sandy table-land covered with short scy seeing any immediate improvement to the course to the west ; following a de stream trending S.S.W. with numer and salt water, traced it down till 1 small hole scratched in the bed betr in the hole was perfectly fresh. we resumed a westerly course, cro running to the S. At 1 h. 35 m and granite country, with very the tops of the hills; at 2 h. 3 the country improving, being tered jam and black wattle 3h. 50 m. this stream being turned N.N.W.; following brackish pool, and at 5 bis taining water by digging a

22nd -At 6 left our grassy country; at 7 asc we observed a deep valle grassy country extended our view 50,000 or 6 scription; continued a some good patches of day; at & crossed a s the Bowes of Captai stone hills on the observed the large turning south we ci altered to S.E., wi towards Champio: limestone, about hills: one of the ! to the beach, whi rived at l, passir another small st

23rd.— Emp northerly wind by 9 we were u reach this unti

With regar think there ca we returned o surmounted ; from the tabl easily done, b

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wal there can be no doubt, and the river running over what

saw would not be a difficulty, as the shaft could be sunk on .iher bank.

I have several reasons for supposing Champion Bay safe during winter, although open to the northward and westward; the first is the low sand beach, then the vegetation growing close to the high water mark, say 20 yards, whilst all the beach to the southward of Point Moore was blown into high ridges, and was generally about 30 or 40 yards wide : from all I observed I should say that if northerly gales reach there, they must be very much more moderate ; but in Port Grey there was evident proof of the effect of southerly winds.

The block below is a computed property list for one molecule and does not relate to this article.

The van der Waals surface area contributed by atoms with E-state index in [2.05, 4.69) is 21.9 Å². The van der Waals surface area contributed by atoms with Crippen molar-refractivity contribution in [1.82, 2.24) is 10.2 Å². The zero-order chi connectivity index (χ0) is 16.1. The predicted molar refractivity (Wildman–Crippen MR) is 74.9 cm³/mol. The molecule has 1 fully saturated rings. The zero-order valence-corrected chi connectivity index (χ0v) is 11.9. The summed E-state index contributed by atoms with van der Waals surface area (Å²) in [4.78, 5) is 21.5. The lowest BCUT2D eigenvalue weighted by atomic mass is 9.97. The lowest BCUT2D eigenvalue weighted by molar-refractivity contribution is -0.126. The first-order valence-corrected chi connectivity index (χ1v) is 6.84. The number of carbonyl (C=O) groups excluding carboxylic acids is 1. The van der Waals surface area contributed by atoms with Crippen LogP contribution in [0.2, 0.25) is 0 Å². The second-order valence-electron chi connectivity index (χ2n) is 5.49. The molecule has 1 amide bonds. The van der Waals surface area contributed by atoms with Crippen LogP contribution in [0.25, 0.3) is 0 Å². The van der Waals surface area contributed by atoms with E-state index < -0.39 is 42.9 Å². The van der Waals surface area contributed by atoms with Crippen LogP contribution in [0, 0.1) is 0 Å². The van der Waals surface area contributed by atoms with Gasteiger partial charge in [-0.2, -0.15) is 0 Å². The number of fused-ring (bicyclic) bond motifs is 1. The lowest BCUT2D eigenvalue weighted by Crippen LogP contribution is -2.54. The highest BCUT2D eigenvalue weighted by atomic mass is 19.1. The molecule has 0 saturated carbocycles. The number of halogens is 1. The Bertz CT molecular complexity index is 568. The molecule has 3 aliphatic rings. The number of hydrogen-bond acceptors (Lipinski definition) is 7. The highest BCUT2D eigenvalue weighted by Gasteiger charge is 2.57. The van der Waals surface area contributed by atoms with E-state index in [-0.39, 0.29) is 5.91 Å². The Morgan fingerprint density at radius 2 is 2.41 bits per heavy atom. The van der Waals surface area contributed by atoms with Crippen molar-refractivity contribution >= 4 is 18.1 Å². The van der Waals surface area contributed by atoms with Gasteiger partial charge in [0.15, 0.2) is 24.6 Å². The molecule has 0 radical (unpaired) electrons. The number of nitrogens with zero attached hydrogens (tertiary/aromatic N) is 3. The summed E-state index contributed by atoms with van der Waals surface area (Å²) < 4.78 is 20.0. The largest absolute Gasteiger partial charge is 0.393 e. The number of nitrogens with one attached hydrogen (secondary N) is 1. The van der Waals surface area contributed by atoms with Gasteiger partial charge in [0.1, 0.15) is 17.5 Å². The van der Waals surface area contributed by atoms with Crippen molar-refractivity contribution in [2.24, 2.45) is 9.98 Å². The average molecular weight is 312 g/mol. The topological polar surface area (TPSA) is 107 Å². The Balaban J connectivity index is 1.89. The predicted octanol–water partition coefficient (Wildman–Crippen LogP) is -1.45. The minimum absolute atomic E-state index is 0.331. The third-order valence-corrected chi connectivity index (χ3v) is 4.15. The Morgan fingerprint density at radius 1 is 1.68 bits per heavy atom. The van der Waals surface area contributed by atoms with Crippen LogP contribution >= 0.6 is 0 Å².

The small snug harbour in Port Grey is quite sheltered, and admirably fitted for small vessels loading or unloading.

There was a great want of timber over the whole country; but I do not think there is any doubt that water could be obtained anywhere.

Fremantle, 31 Dec. 1846.

VI.- Memorandum respecting an old Globe (supposed date about

1520) in the Public Library of Frankfort-on-Maine ; brought there from a Monastery about sixty years ago. By Mr. H.

BLANCHARD.
Date of discoveries (America).

America.- Columbus (born 1435) left Palos on the 3rd of August, 1492; by the 7th of October he had sailed 750 leagues to the westward of the Canaries, and expected to find the island of Cipangi (Japan). He discovered land that evening, viz., St. Salvador, one of the Bahamas; he arrived at Cuba on the 28th of October, still believing himself to be in Asia ; and, coasting the N. side of Hispaniola, returned to Spain.

On the 25th of September, 1493, he sailed on his second voyage from Cadiz; maile Dominica and Guadaloupe, surveyed Hispaniola, Jamaica, and Cuba, and returned.

On the 20th of May, 1498, he sailed from St. Lucar on his third voyage; made Trinidad and the main land adjacent, thence bearing up for Hispaniola, he returned to Spain under arrest. During this voyage Ojeda sailed from Spain (having Amerigo Vespucci on board his ship) on a voyage in which he coasted from Trinidad to near Darien.

On the 9th of May, 1502, Columbus sailed on his fourth voyage from Cadiz, his attention being wholly directed to discover the strait which he supposed to exist between N. and S. America. He

Durings up for Mia Trinidads, he saileturned. Caloupe, si